Remainers and Leavers still argue about the benefits of Brexit and the EU, arguments that have divided friends and families. Here we imagine a family argument.
Stacey and Levi aren’t the most compatible of partners, they always seem to see things from different angles and never stop bickering, rather like the couple in “Who’s Afraid of Virginia Woolf” they never stop. Their current favourite argument is about Brexit. When Levi challenges her and all Remainers’ loyalty to Britain by weakening its negotiating position, for example, Stacey says:
“Well I feel European.”
“No you don’t,” replies Levi, “Nobody does. Do you feel a touch Turkish, a bit Bulgarian or slightly Spanish? Just because you’ve got a degree in Place Mats and Table Manners, or whatever, doesn’t mean you’re a smarter or better person.”
“Politics and Economics actually. At least I know what I’m talking about,” she answers tartly, “anyway, I believe in European values.”
“Whatever they are. And I suppose you mean EU values,” says Levi, adding sarcastically, “or do you believe in Russian values too?”.
“OK, EU values, if you must be pedantic. They’re spelled out in the EU’s Charter of Fundamental Rights since you ask. It was made binding on all member states in 2009 and your lot want to drop it. Then we will be like Russia, or Turkey for that matter.”
“You mean we’ll be able to send terrorists back where they belong, at last?” Levi always knows how to frustrate Stacey’s detailed knowledge with a basic question or Smart Alec answer.
Stacey thinks we should stay but Levi still thinks we should leave. Did she make her case or was he right to remain sceptical? We think he was right, here’s why:
The EU’s Charter isn’t necessary for Britain or any other signatory to the European Convention on Human Rights (ECHR), which has nothing to do with the EU. In fact the Charter is just a way of stealing another’s clothes to cloak itself in supposed virtue. The ECHR has a positive track record, often challenging Russia and Turkey at its court in Strasbourg rather than pursuing Britain and other countries that are well-regarded outside the EU’s Court of Justice (ECJ) for their respect for human rights. Britain was in fact the prime instigator of the Convention, devised following the Nuremberg trial of Nazi war criminals, so predating the Charter and indeed the EU and its forerunners.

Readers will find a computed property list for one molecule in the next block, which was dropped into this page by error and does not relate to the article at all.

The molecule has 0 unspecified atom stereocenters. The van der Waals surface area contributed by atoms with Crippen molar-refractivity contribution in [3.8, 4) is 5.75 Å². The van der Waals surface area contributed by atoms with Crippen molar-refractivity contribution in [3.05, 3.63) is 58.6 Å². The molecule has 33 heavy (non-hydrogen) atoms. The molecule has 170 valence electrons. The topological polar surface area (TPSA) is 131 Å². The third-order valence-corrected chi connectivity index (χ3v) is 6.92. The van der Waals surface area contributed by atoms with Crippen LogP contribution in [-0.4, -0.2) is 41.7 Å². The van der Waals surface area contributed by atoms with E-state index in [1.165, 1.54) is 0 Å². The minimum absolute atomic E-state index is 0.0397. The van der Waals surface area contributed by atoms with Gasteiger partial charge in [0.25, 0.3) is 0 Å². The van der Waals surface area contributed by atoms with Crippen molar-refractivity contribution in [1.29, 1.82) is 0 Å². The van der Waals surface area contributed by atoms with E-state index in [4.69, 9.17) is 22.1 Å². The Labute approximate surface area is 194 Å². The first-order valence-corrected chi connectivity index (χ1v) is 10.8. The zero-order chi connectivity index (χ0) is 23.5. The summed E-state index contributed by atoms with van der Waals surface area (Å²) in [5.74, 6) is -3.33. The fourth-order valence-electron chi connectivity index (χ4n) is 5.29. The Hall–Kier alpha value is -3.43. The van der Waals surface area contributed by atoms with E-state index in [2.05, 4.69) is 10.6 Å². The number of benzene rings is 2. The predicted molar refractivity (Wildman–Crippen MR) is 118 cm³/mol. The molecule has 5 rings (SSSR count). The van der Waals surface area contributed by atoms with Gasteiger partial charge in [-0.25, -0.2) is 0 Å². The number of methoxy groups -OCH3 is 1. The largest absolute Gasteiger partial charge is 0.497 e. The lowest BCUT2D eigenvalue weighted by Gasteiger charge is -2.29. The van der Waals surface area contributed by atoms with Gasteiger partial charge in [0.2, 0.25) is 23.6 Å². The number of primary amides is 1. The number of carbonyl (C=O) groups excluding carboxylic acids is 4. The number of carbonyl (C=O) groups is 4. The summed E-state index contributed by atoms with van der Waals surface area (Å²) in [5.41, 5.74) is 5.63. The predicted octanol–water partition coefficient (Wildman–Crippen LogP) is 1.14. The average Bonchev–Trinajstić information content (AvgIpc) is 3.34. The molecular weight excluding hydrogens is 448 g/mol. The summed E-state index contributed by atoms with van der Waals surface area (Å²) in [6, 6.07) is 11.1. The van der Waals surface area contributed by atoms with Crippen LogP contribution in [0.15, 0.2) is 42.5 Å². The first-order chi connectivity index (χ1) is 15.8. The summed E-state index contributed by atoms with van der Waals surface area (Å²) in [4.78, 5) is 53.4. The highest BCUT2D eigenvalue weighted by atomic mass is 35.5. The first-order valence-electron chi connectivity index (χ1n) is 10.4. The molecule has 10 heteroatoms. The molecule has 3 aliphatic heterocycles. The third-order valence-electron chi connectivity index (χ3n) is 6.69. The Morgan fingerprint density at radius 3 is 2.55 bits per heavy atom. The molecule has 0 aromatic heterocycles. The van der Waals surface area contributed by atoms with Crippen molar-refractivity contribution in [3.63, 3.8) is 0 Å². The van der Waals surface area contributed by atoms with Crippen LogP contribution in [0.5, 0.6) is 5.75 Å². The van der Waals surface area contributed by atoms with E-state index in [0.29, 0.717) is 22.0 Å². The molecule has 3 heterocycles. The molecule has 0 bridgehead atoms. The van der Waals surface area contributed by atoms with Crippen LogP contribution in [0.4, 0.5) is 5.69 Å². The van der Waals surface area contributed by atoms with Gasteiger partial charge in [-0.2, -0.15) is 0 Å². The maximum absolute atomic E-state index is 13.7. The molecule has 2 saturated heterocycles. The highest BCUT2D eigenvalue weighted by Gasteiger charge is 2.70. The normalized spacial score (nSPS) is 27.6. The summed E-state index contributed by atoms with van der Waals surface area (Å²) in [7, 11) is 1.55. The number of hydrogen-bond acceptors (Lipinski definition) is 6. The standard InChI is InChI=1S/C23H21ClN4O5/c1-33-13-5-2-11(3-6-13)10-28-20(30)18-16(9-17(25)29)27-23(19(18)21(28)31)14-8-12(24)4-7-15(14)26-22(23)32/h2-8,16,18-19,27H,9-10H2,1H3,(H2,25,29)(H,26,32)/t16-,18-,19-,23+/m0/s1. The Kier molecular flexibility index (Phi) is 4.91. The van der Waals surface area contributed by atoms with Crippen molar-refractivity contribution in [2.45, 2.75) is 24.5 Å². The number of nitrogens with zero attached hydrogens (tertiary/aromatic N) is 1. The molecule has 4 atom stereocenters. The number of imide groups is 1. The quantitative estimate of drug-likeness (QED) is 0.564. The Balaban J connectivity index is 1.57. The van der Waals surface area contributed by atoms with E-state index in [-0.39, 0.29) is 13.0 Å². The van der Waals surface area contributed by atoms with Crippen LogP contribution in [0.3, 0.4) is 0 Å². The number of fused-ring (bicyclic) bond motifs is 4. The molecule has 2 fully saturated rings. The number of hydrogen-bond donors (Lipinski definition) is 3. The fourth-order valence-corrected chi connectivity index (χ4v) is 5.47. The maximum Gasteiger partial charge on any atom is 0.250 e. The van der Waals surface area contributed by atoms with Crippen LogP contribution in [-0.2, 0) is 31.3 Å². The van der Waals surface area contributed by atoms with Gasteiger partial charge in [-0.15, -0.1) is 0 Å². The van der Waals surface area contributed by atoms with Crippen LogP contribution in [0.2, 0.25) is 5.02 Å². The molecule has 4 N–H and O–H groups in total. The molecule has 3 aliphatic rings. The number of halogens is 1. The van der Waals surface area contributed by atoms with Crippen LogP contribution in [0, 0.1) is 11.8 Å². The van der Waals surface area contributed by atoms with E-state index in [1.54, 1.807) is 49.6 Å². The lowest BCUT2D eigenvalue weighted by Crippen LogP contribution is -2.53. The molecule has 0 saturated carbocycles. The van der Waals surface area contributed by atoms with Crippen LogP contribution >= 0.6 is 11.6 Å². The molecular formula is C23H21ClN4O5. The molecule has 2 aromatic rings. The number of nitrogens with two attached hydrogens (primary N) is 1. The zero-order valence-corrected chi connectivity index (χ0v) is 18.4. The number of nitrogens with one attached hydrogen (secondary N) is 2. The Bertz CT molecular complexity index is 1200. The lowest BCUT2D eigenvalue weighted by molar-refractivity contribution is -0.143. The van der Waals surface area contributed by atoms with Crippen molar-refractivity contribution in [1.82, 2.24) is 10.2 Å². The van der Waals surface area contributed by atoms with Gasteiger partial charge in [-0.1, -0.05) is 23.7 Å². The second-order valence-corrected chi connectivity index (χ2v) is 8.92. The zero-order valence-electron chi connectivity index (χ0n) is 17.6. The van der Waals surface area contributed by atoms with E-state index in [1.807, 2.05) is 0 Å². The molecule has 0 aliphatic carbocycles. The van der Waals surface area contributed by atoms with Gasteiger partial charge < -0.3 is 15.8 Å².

The EU doesn’t ‘own’ European values, even when the term is restricted to cover just the 28 member nations. The Council of Europe, which is not an EU institution, includes Iceland, Norway and Switzerland for example, and its intention is to uphold human rights (via the ECHR), law and democracy. By leaving the EU Britain will not be renouncing its membership of the Council of Europe, nor its commitment to any of these values.
If there are other values common to European or EU national cultures we do not need the EU to protect them with legal charters. The basics are covered elsewhere, as we have shown, the rest arise from within the societies themselves and are held by these groups’ own sense of identity and community. They cannot be imposed or abrogated by Brussels.
Our story makes another point. On average, Remain voters had a higher education level than Leavers which many of the former believe gives them greater wisdom. However it may demonstrate that they have absorbed more ‘received wisdom’ whereas Leavers looked at the evidence of what the EU has done for them. They (Leavers) may seem more selfish than their ‘enlightened’ opponents but good intentions and abstract theory are no match for practical gains, or offset practical losses (e.g. democracy). Of course we don’t think that less education generally implies greater wisdom, simply that hoi polloi aren’t always wrong, or if they were then democracy would be unwise (as EU bureaucrats – and many Remainers – clearly believe).